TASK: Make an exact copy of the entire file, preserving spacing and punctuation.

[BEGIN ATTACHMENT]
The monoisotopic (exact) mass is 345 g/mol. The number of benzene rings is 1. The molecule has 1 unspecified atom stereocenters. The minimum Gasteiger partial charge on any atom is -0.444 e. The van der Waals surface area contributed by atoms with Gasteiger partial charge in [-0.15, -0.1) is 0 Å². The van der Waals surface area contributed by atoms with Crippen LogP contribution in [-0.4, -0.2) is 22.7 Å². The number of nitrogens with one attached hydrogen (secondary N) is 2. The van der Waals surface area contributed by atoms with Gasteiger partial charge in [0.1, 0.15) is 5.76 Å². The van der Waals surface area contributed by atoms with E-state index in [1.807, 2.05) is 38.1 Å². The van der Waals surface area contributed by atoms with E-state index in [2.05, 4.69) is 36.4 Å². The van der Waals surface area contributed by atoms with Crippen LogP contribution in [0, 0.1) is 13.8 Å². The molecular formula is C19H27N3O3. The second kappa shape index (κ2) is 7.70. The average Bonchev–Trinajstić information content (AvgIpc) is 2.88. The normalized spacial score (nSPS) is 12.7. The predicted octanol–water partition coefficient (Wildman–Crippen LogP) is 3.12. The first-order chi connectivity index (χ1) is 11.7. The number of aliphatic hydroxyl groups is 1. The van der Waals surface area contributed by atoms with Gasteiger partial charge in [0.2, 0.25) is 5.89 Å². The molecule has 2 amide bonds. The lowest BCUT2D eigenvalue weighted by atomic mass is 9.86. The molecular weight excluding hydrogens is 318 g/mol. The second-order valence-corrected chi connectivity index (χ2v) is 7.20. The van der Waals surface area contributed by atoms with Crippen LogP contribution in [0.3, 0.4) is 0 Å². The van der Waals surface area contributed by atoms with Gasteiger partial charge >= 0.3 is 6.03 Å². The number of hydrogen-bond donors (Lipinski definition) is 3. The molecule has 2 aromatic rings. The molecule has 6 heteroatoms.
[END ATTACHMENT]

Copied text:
The monoisotopic (exact) mass is 345 g/mol. The number of benzene rings is 1. The molecule has 1 unspecified atom stereocenters. The minimum Gasteiger partial charge on any atom is -0.444 e. The van der Waals surface area contributed by atoms with Gasteiger partial charge in [-0.15, -0.1) is 0 Å². The van der Waals surface area contributed by atoms with Crippen LogP contribution in [-0.4, -0.2) is 22.7 Å². The number of nitrogens with one attached hydrogen (secondary N) is 2. The van der Waals surface area contributed by atoms with Gasteiger partial charge in [0.1, 0.15) is 5.76 Å². The van der Waals surface area contributed by atoms with E-state index in [1.807, 2.05) is 38.1 Å². The van der Waals surface area contributed by atoms with E-state index in [2.05, 4.69) is 36.4 Å². The van der Waals surface area contributed by atoms with Crippen LogP contribution in [0, 0.1) is 13.8 Å². The molecular formula is C19H27N3O3. The second kappa shape index (κ2) is 7.70. The average Bonchev–Trinajstić information content (AvgIpc) is 2.88. The normalized spacial score (nSPS) is 12.7. The predicted octanol–water partition coefficient (Wildman–Crippen LogP) is 3.12. The first-order chi connectivity index (χ1) is 11.7. The number of aliphatic hydroxyl groups is 1. The van der Waals surface area contributed by atoms with Gasteiger partial charge in [0.2, 0.25) is 5.89 Å². The molecule has 2 amide bonds. The lowest BCUT2D eigenvalue weighted by atomic mass is 9.86. The molecular weight excluding hydrogens is 318 g/mol. The second-order valence-corrected chi connectivity index (χ2v) is 7.20. The van der Waals surface area contributed by atoms with Crippen LogP contribution in [0.3, 0.4) is 0 Å². The van der Waals surface area contributed by atoms with Gasteiger partial charge >= 0.3 is 6.03 Å². The number of hydrogen-bond donors (Lipinski definition) is 3. The molecule has 2 aromatic rings. The molecule has 6 heteroatoms.